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More constructions of lossy and correlationsecure trapdoor functions. Cryptology ePrint Archive, Report 2009/590
, 2009
"... We propose new and improved instantiations of lossy trapdoor functions (Peikert and Waters, STOC ’08), and correlationsecure trapdoor functions (Rosen and Segev, TCC ’09). Our constructions widen the set of numbertheoretic assumptions upon which these primitives can be based, and are summarized as ..."
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Cited by 38 (8 self)
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We propose new and improved instantiations of lossy trapdoor functions (Peikert and Waters, STOC ’08), and correlationsecure trapdoor functions (Rosen and Segev, TCC ’09). Our constructions widen the set of numbertheoretic assumptions upon which these primitives can be based, and are summarized as follows: • Lossy trapdoor functions based on the quadratic residuosity assumption. Our construction relies on modular squaring, and whereas previous such constructions were based on seemingly stronger assumptions, we present the first construction that is based solely on the quadratic residuosity assumption. We also present a generalization to higher order power residues. • Lossy trapdoor functions based on the composite residuosity assumption. Our construction guarantees essentially any required amount of lossiness, where at the same time the functions are more efficient than the matrixbased approach of Peikert and Waters. • Lossy trapdoor functions based on the dLinear assumption. Our construction both simplifies the DDHbased construction of Peikert and Waters, and admits a generalization to the whole family of dLinear assumptions without any loss of efficiency. • Correlationsecure trapdoor functions related to the hardness of syndrome decoding. Keywords: Publickey encryption, lossy trapdoor functions, correlationsecure trapdoor functions. An extended abstract of this work appears in Public Key Cryptography — PKC 2010, Springer LNCS 6056
On the (Im)Possibility of Key Dependent Encryption
"... We study the possibility of constructing encryption schemes secure under messages that are chosen depending on the key k of the encryption scheme itself. We give the following separation results: • Let H be the family of poly(n)wise independent hashfunctions. There exists no fullyblackbox reduct ..."
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Cited by 33 (2 self)
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We study the possibility of constructing encryption schemes secure under messages that are chosen depending on the key k of the encryption scheme itself. We give the following separation results: • Let H be the family of poly(n)wise independent hashfunctions. There exists no fullyblackbox reduction from an encryption scheme secure against keydependent inputs to oneway permutations (and also to families of trapdoor permutations) if the adversary can obtain encryptions of h(k) for h ∈ H. • Let G be the family of polynomial sized circuits. There exists no reduction from an encryption scheme secure against keydependent inputs to, seemingly, any cryptographic assumption, if the adversary can obtain an encryption of g(k) for g ∈ G, as long as the reduction’s proof of security treats both the adversary and the function g as black box. Keywords: Keydependent input security, blackbox separation 1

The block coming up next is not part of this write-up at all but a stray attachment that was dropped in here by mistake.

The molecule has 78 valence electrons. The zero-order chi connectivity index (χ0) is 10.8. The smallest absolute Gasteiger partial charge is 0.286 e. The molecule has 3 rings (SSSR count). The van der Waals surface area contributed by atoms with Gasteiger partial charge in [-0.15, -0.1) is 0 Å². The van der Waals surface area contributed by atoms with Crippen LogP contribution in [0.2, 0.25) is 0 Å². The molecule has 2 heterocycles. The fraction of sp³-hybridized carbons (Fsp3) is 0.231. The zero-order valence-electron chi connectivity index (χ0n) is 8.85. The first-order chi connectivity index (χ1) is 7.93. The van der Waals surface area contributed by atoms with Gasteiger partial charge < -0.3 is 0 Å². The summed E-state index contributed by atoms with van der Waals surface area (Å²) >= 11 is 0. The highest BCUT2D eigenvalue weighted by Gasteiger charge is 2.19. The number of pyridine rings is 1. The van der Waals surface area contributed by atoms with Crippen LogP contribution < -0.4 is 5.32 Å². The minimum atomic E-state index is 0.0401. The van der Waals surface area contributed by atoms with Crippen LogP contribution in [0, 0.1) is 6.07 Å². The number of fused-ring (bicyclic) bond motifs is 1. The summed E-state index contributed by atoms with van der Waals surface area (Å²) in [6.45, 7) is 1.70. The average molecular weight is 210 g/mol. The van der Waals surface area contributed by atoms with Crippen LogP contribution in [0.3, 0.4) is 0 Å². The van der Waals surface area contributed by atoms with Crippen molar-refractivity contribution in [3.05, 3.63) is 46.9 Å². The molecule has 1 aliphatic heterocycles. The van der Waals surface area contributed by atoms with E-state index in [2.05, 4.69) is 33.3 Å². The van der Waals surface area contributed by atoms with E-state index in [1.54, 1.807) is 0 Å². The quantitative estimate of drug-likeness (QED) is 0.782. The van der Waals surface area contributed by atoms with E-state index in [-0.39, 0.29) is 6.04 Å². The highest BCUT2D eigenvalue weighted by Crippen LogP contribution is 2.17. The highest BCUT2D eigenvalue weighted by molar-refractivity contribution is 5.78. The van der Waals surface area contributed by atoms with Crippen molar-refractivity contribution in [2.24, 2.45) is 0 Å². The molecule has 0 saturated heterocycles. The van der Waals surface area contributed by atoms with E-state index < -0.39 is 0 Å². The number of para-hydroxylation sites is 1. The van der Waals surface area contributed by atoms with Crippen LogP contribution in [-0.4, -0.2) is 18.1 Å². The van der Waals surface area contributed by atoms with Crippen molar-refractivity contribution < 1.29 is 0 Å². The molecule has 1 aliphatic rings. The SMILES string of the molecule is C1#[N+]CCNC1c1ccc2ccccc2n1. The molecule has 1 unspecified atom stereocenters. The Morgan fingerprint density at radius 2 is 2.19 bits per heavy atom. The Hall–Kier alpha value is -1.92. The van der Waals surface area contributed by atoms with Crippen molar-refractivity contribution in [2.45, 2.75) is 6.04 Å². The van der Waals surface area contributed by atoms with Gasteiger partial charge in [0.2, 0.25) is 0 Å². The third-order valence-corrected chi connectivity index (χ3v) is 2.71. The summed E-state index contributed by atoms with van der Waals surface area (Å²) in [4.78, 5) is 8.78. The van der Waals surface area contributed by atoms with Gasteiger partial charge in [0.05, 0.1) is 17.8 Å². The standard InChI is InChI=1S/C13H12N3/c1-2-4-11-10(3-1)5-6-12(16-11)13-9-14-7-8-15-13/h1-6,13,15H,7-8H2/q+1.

Circular and leakage resilient publickey encryption under subgroup indistinguishability  (or: Quadratic residuosity strikes back
 In CRYPTO
, 2010
"... The main results of this work are new publickey encryption schemes that, under the quadratic residuosity (QR) assumption (or Paillier’s decisional composite residuosity (DCR) assumption), achieve keydependent message security as well as high resilience to secret key leakage and high resilience to ..."
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Cited by 33 (4 self)
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The main results of this work are new publickey encryption schemes that, under the quadratic residuosity (QR) assumption (or Paillier’s decisional composite residuosity (DCR) assumption), achieve keydependent message security as well as high resilience to secret key leakage and high resilience to the presence of auxiliary input information. In particular, under what we call the subgroup indistinguishability assumption, of which the QR and DCR are special cases, we can construct a scheme that has: • Keydependent message (circular) security. Achieves security even when encrypting affine functions of its own secret key (in fact, w.r.t. affine “keycycles ” of predefined length). Our scheme also meets the requirements for extending keydependent message security to broader classes of functions beyond affine functions using previous techniques of [BGK, ePrint09] or [BHHI, Eurocrypt10]. • Leakage resiliency. Remains secure even if any adversarial lowentropy (efficiently computable) function of the secret key is given to the adversary. A proper selection of parameters allows for a “leakage rate ” of (1 − o(1)) of the length of the secret key.